Why Net Carbs Are So Important for the Keto Diet

Why Net Carbs Are So Important for the Keto Diet

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Sheela Prakash
Feb 2, 2018
(Image credit: The Kitchn)

If you're just starting to understand what the ketogenic diet is, you're probably realizing that while there might be a lot of information to digest, the heart of the matter concerns the restriction of carbohydrates.

The most simple explanation is that a keto diet is a very low-carb diet in which you replace most of your usual carb intake with fat. Cutting your carb intake so drastically puts your body into a metabolic state called ketosis, which makes your body a lot more efficient at burning fat for energy. Yet, when we and others talk about this particular diet, carbs aren't simply carbs — the most important thing to know is net carbs are what matter when it comes to keto.

What Are Net Carbs?

The most important thing to keep in mind when trying to understand the ketogenic diet is that it's specifically net carbs that are counted when calculating your daily intake. Net carbs are the grams of total carbohydrates in a food minus its grams of total fiber. Fiber is a carbohydrate that your body can't digest, so it doesn't count toward the amount of carbs that can trigger an insulin response, which too much of can prevent your body from going into that ketosis state.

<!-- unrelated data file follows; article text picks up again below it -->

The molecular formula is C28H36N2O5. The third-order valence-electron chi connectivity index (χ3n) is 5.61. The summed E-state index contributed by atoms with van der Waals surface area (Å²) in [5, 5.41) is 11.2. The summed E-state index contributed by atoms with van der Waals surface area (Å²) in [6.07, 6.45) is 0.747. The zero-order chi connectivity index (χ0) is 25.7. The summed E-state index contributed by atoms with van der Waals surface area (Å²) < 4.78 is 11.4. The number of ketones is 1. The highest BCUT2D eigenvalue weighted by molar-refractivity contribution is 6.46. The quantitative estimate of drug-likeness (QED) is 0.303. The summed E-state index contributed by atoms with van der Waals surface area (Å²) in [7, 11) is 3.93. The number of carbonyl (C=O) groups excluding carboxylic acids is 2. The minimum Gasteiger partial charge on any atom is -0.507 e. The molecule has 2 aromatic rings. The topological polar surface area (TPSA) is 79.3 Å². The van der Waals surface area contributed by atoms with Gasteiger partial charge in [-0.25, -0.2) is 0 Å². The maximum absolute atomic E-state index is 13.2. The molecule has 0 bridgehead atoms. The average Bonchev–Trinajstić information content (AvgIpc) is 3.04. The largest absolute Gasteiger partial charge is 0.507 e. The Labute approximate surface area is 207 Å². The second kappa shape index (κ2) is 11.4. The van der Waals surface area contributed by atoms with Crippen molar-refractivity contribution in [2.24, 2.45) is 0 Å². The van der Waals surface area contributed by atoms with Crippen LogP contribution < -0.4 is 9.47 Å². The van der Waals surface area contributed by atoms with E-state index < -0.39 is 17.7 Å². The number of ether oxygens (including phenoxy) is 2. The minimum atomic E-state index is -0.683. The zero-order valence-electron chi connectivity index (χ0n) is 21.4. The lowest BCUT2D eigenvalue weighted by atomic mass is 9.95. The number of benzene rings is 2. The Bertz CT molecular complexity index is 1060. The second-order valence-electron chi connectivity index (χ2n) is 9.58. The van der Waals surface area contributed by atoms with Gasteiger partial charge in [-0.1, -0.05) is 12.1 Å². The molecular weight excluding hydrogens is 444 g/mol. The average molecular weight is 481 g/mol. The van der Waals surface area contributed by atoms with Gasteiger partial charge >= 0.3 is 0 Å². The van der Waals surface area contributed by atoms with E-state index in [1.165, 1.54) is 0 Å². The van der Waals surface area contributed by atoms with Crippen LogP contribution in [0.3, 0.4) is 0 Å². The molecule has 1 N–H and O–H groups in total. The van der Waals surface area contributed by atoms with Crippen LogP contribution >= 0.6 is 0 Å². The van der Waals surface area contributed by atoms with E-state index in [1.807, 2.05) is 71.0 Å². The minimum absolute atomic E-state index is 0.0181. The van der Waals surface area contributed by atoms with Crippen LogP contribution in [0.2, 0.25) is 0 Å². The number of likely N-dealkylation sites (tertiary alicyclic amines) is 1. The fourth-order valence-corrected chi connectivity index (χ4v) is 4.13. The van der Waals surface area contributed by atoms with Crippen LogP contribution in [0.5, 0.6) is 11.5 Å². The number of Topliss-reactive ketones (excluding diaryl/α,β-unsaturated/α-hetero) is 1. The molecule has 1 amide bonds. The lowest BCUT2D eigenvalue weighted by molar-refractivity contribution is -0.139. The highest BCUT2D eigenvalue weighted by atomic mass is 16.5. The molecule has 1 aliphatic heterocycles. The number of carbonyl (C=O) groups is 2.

Total Carbs - Total Fiber = Net Carbs

Most keto diets have you shooting for between 20 to 50 grams of carbs a day, but keep in mind that they mean net carbs, even though they might not say it outright. You can easily take a look at the nutrition label of the food you're eating or find the nutrition facts online to quickly calculate the amount of net carbs it contains.

Take cauliflower, for example: One cup of cooked florets contains 5 grams of total carbohydrates. It contains 2 grams of fiber, however, which can be subtracted from the total to achieve 3 grams of net carbs.

Keto for Newbies: Curious about the ketogenic diet? This high-fat, moderate-protein, and low-carb lifestyle puts your body in a metabolic state called ketosis, where you burns fat instead of carbohydrates as the primary fuel source. Read more here about what keto is and see all of Kitchn's coverage on keto here.

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